Recent economic data has raised investor hopes that a resurgent US consumer will lead a "V-shaped" recovery rather than the "U-shaped" version that many economists had previously expected.
Specifically, retail sales for March came in at a better-than-expected +1.6%, personal consumption expenditures have growth for several straight months, and monthly same-store sales results were strong for most retailers. From the April 15 edition of the Wall Street Journal:
"Since the economy turned toward growth in mid-2009, economists have offered a litany of reasons that the recovery should be exceedingly sluggish. Heavy debt burdens would weigh on consumer spending, wounded banks would pull back on lending, and a glut of foreclosed homes would keep house prices and construction activity down. Many of those factors are still in play—and even the most optimistic estimates of U.S. growth remain well below the 7% to 8% level seen in the wake of previous deep recessions. Bank lending has been shrinking at the fastest rate in more than six decades, the supply of foreclosed homes turned up in early 2010 and construction activity remains subdued. What's different, though, is that those headwinds aren't holding back U.S. consumers. Economists now expect inflation-adjusted consumer spending to grow at an annualized rate of more than 3% in the first quarter, up from earlier estimates of less than 2%. As consumers shed an increasing amount of debt through defaults, and as the government implements new incentives for banks to forgive mortgage principal, the added relief could help keep the spending going."
Readers with any financial responsibility may find this difficult to fathom. The Journal is attributing the recent increases in consumer spending to the fact that overly indebted individuals have had their slates wiped clean. Now, it is being suggested, these reckless spenders are free to run up the tab again. As crazy as this sounds, it might make actually sense if there were anyone around to lend them the money.
In my humble opinion, our explanation is more plausible. First, there is obviously a certain degree of pent-up demand by all consumers following a year in which belts were tightened more than at any other time in decades. Consumers put off major purchases while discount stores like Wal-Mart benefited from a new-found sense of frugality across income levels. Second, we all heard stories during the recession about how wealth-flaunting was "out" and frugality was "in."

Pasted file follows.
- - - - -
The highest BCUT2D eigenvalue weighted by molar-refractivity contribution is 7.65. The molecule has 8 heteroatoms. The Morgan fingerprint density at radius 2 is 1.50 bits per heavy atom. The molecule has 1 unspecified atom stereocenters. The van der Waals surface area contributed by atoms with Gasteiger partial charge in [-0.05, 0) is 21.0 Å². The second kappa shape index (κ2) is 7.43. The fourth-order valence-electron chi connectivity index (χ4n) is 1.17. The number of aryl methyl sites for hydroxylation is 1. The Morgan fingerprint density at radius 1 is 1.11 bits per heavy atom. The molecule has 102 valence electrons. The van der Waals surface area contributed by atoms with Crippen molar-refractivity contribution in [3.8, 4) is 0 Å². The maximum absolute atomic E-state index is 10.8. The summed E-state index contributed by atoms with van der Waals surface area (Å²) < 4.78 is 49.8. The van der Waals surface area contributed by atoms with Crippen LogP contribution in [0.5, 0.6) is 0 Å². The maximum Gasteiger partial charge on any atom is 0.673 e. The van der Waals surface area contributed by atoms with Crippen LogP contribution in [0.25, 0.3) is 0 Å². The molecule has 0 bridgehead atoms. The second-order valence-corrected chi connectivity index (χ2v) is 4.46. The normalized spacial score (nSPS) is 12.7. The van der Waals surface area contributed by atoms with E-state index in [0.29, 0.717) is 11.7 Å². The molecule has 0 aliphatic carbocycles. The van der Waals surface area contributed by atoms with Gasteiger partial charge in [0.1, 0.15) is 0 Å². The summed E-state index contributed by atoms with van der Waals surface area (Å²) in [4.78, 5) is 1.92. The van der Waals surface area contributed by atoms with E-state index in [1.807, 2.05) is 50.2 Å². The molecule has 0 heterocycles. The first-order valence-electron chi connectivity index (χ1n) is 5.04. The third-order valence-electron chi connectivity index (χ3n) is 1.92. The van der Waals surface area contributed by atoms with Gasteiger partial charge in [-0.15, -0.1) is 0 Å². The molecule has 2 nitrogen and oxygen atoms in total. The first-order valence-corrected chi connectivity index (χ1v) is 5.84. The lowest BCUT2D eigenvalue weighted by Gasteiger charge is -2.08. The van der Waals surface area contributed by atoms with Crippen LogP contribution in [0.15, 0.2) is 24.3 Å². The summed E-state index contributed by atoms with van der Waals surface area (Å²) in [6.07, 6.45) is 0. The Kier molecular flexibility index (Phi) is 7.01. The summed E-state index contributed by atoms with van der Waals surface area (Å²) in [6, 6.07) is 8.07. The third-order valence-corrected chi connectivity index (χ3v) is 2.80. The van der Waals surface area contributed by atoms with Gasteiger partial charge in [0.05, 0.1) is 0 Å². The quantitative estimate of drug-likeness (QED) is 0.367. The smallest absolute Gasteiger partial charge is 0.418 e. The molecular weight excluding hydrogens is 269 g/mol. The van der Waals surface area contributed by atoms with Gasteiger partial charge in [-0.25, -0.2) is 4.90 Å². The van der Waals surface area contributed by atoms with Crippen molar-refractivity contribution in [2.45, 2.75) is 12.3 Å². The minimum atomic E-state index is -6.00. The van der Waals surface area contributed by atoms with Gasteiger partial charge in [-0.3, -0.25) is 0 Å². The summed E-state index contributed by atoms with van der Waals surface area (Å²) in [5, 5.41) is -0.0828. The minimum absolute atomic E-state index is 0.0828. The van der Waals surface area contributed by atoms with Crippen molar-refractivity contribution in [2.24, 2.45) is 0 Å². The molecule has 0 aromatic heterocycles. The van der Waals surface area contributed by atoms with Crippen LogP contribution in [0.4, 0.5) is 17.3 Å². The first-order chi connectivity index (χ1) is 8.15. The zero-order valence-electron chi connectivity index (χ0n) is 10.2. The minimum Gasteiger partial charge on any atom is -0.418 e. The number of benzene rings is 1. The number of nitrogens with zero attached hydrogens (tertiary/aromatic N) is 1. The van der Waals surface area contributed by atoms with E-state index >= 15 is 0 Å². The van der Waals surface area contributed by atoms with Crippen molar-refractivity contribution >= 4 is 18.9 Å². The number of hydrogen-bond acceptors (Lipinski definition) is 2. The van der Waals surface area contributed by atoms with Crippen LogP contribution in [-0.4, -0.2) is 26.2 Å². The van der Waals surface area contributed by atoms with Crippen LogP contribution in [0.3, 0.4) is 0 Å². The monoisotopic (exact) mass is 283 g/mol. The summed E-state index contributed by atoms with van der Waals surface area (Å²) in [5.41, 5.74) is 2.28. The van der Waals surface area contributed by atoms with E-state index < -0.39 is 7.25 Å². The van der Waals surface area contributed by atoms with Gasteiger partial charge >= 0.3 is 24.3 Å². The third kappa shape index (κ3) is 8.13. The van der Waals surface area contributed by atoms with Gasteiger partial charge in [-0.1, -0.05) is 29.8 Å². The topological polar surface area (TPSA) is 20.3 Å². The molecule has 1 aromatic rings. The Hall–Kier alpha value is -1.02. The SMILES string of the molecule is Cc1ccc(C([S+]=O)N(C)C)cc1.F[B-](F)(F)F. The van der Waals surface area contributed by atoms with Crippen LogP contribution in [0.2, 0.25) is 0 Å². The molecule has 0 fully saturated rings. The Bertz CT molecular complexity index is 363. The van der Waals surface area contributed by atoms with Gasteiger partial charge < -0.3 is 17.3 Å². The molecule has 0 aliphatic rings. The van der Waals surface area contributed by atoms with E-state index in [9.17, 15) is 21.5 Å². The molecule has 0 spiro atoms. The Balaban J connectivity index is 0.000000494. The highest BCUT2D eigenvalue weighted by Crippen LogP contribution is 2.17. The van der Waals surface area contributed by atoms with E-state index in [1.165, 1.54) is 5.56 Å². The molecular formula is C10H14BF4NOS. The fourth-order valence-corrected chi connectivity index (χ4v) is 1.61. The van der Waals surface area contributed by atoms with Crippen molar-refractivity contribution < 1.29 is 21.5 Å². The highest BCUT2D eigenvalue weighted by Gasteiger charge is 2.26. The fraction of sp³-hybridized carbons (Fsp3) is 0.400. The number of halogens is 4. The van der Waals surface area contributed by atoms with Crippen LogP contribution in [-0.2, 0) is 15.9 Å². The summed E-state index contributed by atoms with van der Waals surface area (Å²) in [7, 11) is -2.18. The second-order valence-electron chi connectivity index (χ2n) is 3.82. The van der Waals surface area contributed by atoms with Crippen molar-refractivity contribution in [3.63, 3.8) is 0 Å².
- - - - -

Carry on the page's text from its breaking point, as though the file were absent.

What we are seeing now, in our opinion, is the well-to-do are going back to their free-spending ways. High-end retailers of all stripes have posted some meaningful sales increases in recent months as more affluent consumers bask in their stock market gains.
In a nutshell, we are still seeing the same kind of bifurcated retail market that we saw for much of the 2000s - more affluent consumers are driving the spending gains while moderate and lower-income consumers continue to suffer from stagnant incomes (if they have jobs at all).
What is clear is that the recent strength in consumer spending is not supported by the typical drivers of spending: income and credit growth. According to the Federal Reserve, consumer credit decreased for the twelfth straight month in February - the largest and longest contraction in consumer credit since the Fed started tracking this metric in 1943. And according the Bureau of Economic Analysis, personal income has contracted for four straight quarters (on a YOY basis).
In the fourth quarter of 2009, personal income remained below the level reported for the fourth quarter of 2007. While incomes have rebounded modestly in the first two months of 2010, the gains have not been enough to support a strong rebound in consumer spending.
We would read the recent data this way: Unless incomes start growing and/or banks start lending, recent gains in consumer spending may be short-lived. Stock market appreciation simply cannot drive a sustainable increase in consumer spending without income gains, and the majority of Americans are still highly dependent on credit.
And one final word of warning. The lowest interest rates in decades have kept debt service ratios down despite continued high debt levels. Needless to say, any increase in the general level of interest rates could be very painful to a consumer carrying an extraordinarily high level of debt.
We are not getting overly carried away with all the "V-shaped recovery" rhetoric. There are still a lot of obstacles to sustainable economic recovery, and it seems the consensus opinion wants to discount these risks. As such, we remain invested in companies with stellar balance sheets, excellent management teams and defensive business models.
I will leave you with a quote from Robert Shiller (taken from the Wall Street Journal), which illlustrates our thinking perfectly with regard to blindly following the herd:
"People who insulate themselves from the collective consciousness are not very numerous, probably because it's hard to do. I don't follow the crowd as naturally as other people do. I'm kind of 'off' there. When I watch a sporting event, I'm always amazed at how intensely people care who wins. As a child, I read [Aldous Huxley's novel] "Brave New World," and I never wanted to get socialized like that into a caste or clique whose beliefs are reinforced by other people's thinking."
Michael K. Farr is President and majority owner of investment management firm Farr, Miller & Washington, LLC in Washington, D.C. Mr. Farr is a Contributor for CNBC television, and he is quoted regularly in the Wall Street Journal, Businessweek, USA Today, and many other publications. He has been in the investment business for over twenty years.